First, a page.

Gastroesophageal Reflux Disease (GERD)

GERD, gastroesophageal reflux disease or simply reflux, is a common condition that affects up to 20% of the population. The most common reflux symptom is chronic heartburn, but it's not the only symptom.

Other symptoms of GERD include:

NOTE: Chest pain is also a symptom of heartburn. However, it is often difficult to differentiate chest pain due to heartburn/GERD and chest pain due to heart disease. Therefore, be sure to get all chest pain evaluated IMMEDIATELY by a health care professional.

Sometimes, there are no symptoms, and reflux is only diagnosed when complications (see below) arise.

How Is Reflux Diagnosed?

First, your doctor will review your symptoms of reflux with you and do a complete physical exam.

If he or she believes that you have GERD, usually you will be given a trial run of GERD medications (most often, proton pump inhibitors such as Rabeprazole [Aciphex], Dexlansoprazole [Dexilant], Esomeprazole [Nexium) Lansoprazole [Prevacid], Omeprazole [Prilosec, Zegerid], and Pantoprazole [Protonix]), for a minimum of two weeks to see if you experience relief.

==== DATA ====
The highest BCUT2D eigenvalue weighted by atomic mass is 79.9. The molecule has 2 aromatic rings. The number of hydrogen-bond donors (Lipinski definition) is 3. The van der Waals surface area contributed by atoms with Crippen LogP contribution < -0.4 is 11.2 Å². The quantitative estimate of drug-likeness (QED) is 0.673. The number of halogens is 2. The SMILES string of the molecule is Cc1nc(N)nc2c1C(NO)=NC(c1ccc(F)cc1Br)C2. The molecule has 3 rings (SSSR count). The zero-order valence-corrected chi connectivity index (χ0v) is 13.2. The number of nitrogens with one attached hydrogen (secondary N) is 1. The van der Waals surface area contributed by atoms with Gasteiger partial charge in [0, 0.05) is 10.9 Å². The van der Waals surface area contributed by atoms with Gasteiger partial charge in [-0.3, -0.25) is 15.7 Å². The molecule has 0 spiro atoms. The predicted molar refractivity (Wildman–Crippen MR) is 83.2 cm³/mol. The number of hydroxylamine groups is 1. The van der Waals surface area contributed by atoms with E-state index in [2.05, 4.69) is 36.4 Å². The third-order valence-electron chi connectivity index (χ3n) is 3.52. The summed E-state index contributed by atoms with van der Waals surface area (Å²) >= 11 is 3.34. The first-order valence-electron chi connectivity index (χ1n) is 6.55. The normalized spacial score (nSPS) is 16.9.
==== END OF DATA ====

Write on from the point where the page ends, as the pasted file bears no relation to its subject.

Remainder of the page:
In some instances, further testing, such as an upper endoscopy or pH testing, may be needed to aid in a GERD diagnosis.

What Causes Reflux?

There is no known single cause of reflux. What we know is that it occurs when the normal defenses of the esophagus are overwhelmed by acid refluxing into it from the stomach.

Normally, stomach acid is kept in the stomach by a muscular valve between it and the esophagus called the lower esophageal sphincter. If that valve is faulty for any reason, reflux occurs.

Factors that may contribute to GERD include smoking, alcohol, being overweight or pregnant, the use of certain medications, chronic constipation, and consumption of GERD-aggravating foods (which vary on an individual basis but may include fatty or spicy foods, caffeine, and peppermint).

The symptoms of reflux are a result of the damage caused by stomach acid that has entered the esophagus (heartburn, belching), higher into the throat (hoarseness, sore throat), or even into the mouth (sour taste in the mouth, regurgitation, erosion of tooth enamel) or lungs (causing cough or asthma).



How Is Reflux Treated?

Reflux is usually treated with a combination of prescription medications and lifestyle changes. More serious cases can require surgery.

What Happens if Reflux Goes Untreated?

Besides the obvious effect on quality of life, untreated reflux can lead to some serious complications. They include:

  • Esophagitis. This is an irritation and inflammation of the lining of the esophagus caused by stomach acid.
  • Dysphagia. Over time, untreated GERD causes difficulty swallowing. This may be a result of peptic stricture (narrowing), which is the result of the healing process of ulcerative esophagitis.
  • Barrett's esophagus. The chronic exposure to stomach acid can cause changes in the cells of the esophagus that may be precancerous.
  • Esophageal cancer. Years of exposure to stomach acid may cause cancer of the esophagus.